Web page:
Will 2018 mark the brick and mortar comeback?

E-commerce has dominated the retail landscape, but are brick-and-mortar stores poised for a comeback?

Is e-commerce hitting a ceiling? Or is brick and mortar back in style? In November, consumer spending at brick and mortar stores increased by 0.8%, exceeding economists’ expectations by 0.5%. These gains were also coupled with e-commerce growth, indicating Americans are simply spending more this holiday season.

While overall spending and growth rank highest in the years following 2009, these increased figures are not equally matched by income gains. This concerns economists as Americans dip into their savings and increase overall debt. A correction in spending may follow in years to come to compensate for overspending.

Brick and Mortar Market Share

However, what’s most interesting about the 2017 holiday season is the rebounding market share of brick and mortar shopping. While the publicity surrounding retail is primarily ominous, retailers are getting smarter about managing inventories and enticing shoppers to come shop in person.

According to the Wall Street Journal, gains were realized across all shopping verticals in November (in-store, ecommerce and non-store) with the greatest market share in brick and mortar at $238.84 billion versus e-commerce at $200.15 billion. Compared to last year, retail sales are up 3.6%.

Brick and Mortar Growth in Specific Sectors

The increase is not evenly distributed, though. Some retail stores still suffer from decreasing traffic, while others are experiencing a steady rise. Managing Director at Fung Global Retail & Technology, Deborah Weinswig, reports big box retailers such as Walmart and TJX companies see in store traffic going up while companies like L Brand and Victoria’s Secret are hit with double digit declines up to 16%. Conversion rates, how many shoppers actually make a purchase, are also up by about 0.5%.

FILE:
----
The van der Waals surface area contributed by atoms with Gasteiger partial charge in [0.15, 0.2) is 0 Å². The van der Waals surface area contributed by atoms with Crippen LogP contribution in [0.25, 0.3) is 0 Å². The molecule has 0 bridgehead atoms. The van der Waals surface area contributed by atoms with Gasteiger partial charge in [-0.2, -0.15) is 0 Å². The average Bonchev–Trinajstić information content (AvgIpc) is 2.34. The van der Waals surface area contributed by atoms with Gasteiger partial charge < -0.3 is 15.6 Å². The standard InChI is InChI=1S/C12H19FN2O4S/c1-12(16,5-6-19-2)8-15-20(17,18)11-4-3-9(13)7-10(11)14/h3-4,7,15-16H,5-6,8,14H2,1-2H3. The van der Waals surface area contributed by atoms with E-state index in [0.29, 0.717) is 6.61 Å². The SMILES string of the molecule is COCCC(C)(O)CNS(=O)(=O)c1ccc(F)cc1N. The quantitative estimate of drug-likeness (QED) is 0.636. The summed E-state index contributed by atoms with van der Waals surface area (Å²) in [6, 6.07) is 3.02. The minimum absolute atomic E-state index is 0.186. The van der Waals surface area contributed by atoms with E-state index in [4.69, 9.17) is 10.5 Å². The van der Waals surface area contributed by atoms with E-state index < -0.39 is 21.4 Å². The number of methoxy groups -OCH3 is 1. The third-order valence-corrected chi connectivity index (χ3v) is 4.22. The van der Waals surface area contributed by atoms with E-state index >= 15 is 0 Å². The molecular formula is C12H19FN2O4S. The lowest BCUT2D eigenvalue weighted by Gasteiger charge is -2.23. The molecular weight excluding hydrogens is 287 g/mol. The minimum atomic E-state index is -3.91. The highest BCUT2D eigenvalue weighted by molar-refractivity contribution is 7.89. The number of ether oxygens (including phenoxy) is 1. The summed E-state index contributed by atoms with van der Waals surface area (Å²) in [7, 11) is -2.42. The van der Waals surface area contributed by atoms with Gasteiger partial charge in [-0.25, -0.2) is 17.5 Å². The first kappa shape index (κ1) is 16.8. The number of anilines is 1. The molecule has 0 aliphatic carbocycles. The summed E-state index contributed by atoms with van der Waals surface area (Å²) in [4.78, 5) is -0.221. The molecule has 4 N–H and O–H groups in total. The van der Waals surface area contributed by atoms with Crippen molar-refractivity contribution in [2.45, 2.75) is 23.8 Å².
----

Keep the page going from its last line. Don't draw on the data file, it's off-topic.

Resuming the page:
What does all of this mean for retail? Is brick and mortar back? Or are Americans just spending more across all retail verticals? Weinswig’s analysis reveals a shift in consumer preferences. It tells us that big box stores remain popular amongst brick and mortar shoppers while specialty clothing and department stores are migrating online.

Big box stores present advantages in the brick and mortar environment for consumers as they provide one-stop shopping solutions at low prices in heavily trafficked urban and suburban areas. Many also now provide options to buy online and pick up in store. Clothing and specialty brands tend to offer more selection and availability online and allow for shoppers to avoid crowded malls.   

Into 2018, expect increased traffic to DCs catering to ecommerce markets. Brick and mortar gains will most likely increase for big box retailers like Target and Walmart. Transportation providers in turn will see their business reflect the changes in consumer preferences. Overall, spending and increased shopping regardless of method bodes well for the transportation industry.

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